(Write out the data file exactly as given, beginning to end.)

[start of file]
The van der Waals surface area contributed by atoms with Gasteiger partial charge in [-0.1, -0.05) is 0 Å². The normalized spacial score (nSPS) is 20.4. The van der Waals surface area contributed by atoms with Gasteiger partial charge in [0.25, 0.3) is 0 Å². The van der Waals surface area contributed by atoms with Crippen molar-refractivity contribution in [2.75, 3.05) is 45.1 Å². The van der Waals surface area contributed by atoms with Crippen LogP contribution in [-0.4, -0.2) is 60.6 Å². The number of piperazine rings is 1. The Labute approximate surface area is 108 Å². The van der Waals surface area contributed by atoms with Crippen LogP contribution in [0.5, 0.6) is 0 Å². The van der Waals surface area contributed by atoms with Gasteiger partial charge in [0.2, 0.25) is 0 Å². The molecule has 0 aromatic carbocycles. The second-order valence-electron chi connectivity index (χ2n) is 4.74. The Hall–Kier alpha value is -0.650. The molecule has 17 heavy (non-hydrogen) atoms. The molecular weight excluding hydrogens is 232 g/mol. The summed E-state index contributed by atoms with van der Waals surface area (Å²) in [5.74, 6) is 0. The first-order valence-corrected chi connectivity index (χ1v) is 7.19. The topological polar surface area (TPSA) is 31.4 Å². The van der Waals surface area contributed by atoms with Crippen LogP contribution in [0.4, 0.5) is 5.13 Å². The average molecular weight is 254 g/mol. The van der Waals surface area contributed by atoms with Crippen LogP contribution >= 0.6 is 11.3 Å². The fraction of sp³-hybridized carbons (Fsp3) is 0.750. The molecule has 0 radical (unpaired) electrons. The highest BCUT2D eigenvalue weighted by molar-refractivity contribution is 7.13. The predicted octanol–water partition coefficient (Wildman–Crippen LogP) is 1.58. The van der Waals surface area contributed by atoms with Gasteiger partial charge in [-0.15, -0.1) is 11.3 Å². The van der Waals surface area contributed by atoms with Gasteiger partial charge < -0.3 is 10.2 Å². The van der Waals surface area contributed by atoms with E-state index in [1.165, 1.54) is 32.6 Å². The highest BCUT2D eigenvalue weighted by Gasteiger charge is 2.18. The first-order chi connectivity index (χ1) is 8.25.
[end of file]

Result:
The van der Waals surface area contributed by atoms with Gasteiger partial charge in [-0.1, -0.05) is 0 Å². The normalized spacial score (nSPS) is 20.4. The van der Waals surface area contributed by atoms with Gasteiger partial charge in [0.25, 0.3) is 0 Å². The van der Waals surface area contributed by atoms with Crippen molar-refractivity contribution in [2.75, 3.05) is 45.1 Å². The van der Waals surface area contributed by atoms with Crippen LogP contribution in [-0.4, -0.2) is 60.6 Å². The number of piperazine rings is 1. The Labute approximate surface area is 108 Å². The van der Waals surface area contributed by atoms with Crippen LogP contribution in [0.5, 0.6) is 0 Å². The van der Waals surface area contributed by atoms with Gasteiger partial charge in [0.2, 0.25) is 0 Å². The molecule has 0 aromatic carbocycles. The second-order valence-electron chi connectivity index (χ2n) is 4.74. The Hall–Kier alpha value is -0.650. The molecule has 17 heavy (non-hydrogen) atoms. The molecular weight excluding hydrogens is 232 g/mol. The summed E-state index contributed by atoms with van der Waals surface area (Å²) in [5.74, 6) is 0. The first-order valence-corrected chi connectivity index (χ1v) is 7.19. The topological polar surface area (TPSA) is 31.4 Å². The van der Waals surface area contributed by atoms with Crippen LogP contribution in [0.4, 0.5) is 5.13 Å². The average molecular weight is 254 g/mol. The van der Waals surface area contributed by atoms with Crippen LogP contribution >= 0.6 is 11.3 Å². The fraction of sp³-hybridized carbons (Fsp3) is 0.750. The molecule has 0 radical (unpaired) electrons. The highest BCUT2D eigenvalue weighted by molar-refractivity contribution is 7.13. The predicted octanol–water partition coefficient (Wildman–Crippen LogP) is 1.58. The van der Waals surface area contributed by atoms with Gasteiger partial charge in [-0.15, -0.1) is 11.3 Å². The van der Waals surface area contributed by atoms with Gasteiger partial charge < -0.3 is 10.2 Å². The van der Waals surface area contributed by atoms with E-state index in [1.165, 1.54) is 32.6 Å². The highest BCUT2D eigenvalue weighted by Gasteiger charge is 2.18. The first-order chi connectivity index (χ1) is 8.25.